19. Hi, I saw a gorgeous photo of the Airmail/Wality 58SL. I also saw that it was being sold cheap on FPR. Very tempting! And the nib and feed are interchangeable with my Jaipur (which is pretty good, compared to a Wality in my Ranga) However, the gold components are gold-plated. Would anyone have a 58SL (or similar) and would like to comment on how the plating on the clip and the cap band has held-up with use? I know we can't expect a lot given how affordable the pen is, but I'm thinking of whether I should settle on the 58C (silver) even if I like its looks less, if those lesser looks will stay even with age. *Comments on the good buy-ness of the 58 is also appreciated!
  20. mehandiratta

    Pen Review : Wality 70 Am

    Walitys or Airmail are one of the most sought after Indian fountain pen manufacturers. Both brands are manufactured by AIRMAIL PEN COMPANY based out of Mumbai, India. And they have a good lineup of fountain pen and most of them are Eyedroppers and few of them are Piston fillers. My previous review of the two other Wality Pens I have reviewed are as follows: Wality 52 PD Wality 69 A The pen that I am reviewing or we will be discussing about is one of the sleeker version of the Wality/Airmail pens and is named as WALITY 70AM or AIRMAIL 70AM. (A = Acrylic and M = Medium). DESIGN & BUILT: 5/5 Made out of premium acrylic in brownish orange marbled and swirled finish, this is one of the best designed pen Wality pen. And it comes only in one color and that is orange brown swirls with pearlescent effect and in actual it feels really premium. The cap is made of metal in silver color and has guilloche design pattern in matte finish. The cap bottom or the lip has an extension which is made of the same acrylic material of which the pen is made of. Actually it seems the metal cap is bonded to the acrylic cap through some process. The cap top is in shiny chrome finish which is in dome shape. and even the clip is in shiny chrome finish. The pen clip is sturdy and stiff and will fit even shirt pockets and not slide. The section of the pen is small and when i try to hold the pen in my hands my fingers touches the threads which actually are smooth and not that sharp and they actually provide the grip to otherwise slippery hands. The pen easily opens in 1 and 1/2 turns which actually is not seen in Indian handmade ebonite pens. The pen actually tapers from lower half of the barrel towards the section gradually. Its slender well-built pen. The built quality of pen is far above acceptable, the only glitch remains is the Nib and the feed placement and alignment which we will be discussing later in “Nib and Ink Filling Mechanism” section later. As you can see in the image below the thickness of the acrylic in the barrel, its evident the quality is okay. Below are the few images which shows the comparison with few other pens to get the idea for size of pen. (From Left to Right ) ASA I.Can , Jinhao X750, Pilot MR, Wality 70 AM (From Left to Right ) ASA I.Can , Jinhao X750, Pilot MR, Wality 70 AM The pen is well built and well designed just one or two quality finishes you might encounter which are not noticeable to human naked eye. For Further detailed review including handwritten sample and review. Kindly visit my blog here : LINK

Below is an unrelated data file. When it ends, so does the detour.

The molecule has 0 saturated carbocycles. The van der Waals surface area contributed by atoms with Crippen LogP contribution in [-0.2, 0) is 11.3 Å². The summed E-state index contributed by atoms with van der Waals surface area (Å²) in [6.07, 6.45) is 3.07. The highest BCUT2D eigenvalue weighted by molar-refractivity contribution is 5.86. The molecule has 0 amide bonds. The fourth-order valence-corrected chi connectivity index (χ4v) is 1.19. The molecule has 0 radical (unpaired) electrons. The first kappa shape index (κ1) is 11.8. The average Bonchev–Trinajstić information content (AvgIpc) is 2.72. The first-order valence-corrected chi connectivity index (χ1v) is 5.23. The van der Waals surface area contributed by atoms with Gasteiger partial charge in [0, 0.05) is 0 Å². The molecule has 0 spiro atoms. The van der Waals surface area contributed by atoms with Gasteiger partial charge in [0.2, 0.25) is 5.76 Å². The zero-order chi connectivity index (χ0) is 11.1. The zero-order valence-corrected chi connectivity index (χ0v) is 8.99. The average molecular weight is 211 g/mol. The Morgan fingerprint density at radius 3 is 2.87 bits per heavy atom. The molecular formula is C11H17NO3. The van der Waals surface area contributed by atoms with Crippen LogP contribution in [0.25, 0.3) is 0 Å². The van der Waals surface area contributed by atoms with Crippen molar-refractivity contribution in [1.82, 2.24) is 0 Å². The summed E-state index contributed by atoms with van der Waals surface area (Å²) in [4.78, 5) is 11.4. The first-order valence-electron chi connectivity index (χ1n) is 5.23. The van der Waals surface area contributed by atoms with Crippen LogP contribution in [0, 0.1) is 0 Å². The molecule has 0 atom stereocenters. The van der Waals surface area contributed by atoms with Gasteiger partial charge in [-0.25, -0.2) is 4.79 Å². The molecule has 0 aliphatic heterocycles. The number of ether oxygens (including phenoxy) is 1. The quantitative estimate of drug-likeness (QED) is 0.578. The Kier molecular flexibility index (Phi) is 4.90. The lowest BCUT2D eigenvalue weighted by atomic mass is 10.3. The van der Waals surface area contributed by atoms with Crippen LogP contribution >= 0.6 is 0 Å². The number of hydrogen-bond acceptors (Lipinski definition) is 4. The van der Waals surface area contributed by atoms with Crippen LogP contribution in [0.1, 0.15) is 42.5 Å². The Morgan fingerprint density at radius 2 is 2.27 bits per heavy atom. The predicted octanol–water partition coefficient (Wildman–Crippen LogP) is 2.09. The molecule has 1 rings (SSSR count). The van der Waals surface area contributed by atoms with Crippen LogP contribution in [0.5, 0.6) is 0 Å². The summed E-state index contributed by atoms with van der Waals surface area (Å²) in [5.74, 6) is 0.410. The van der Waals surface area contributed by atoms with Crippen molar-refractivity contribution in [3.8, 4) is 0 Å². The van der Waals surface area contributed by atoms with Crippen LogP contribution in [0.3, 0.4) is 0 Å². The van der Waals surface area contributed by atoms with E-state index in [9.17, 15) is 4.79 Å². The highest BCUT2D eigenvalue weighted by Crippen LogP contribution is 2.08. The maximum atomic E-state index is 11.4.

21. Finally managed to visit the Wality factory in Mumbai and bought two demonstrator pens - the 69T and the 71JT
  22. mehandiratta

    Pen Review - Wality 71 Jt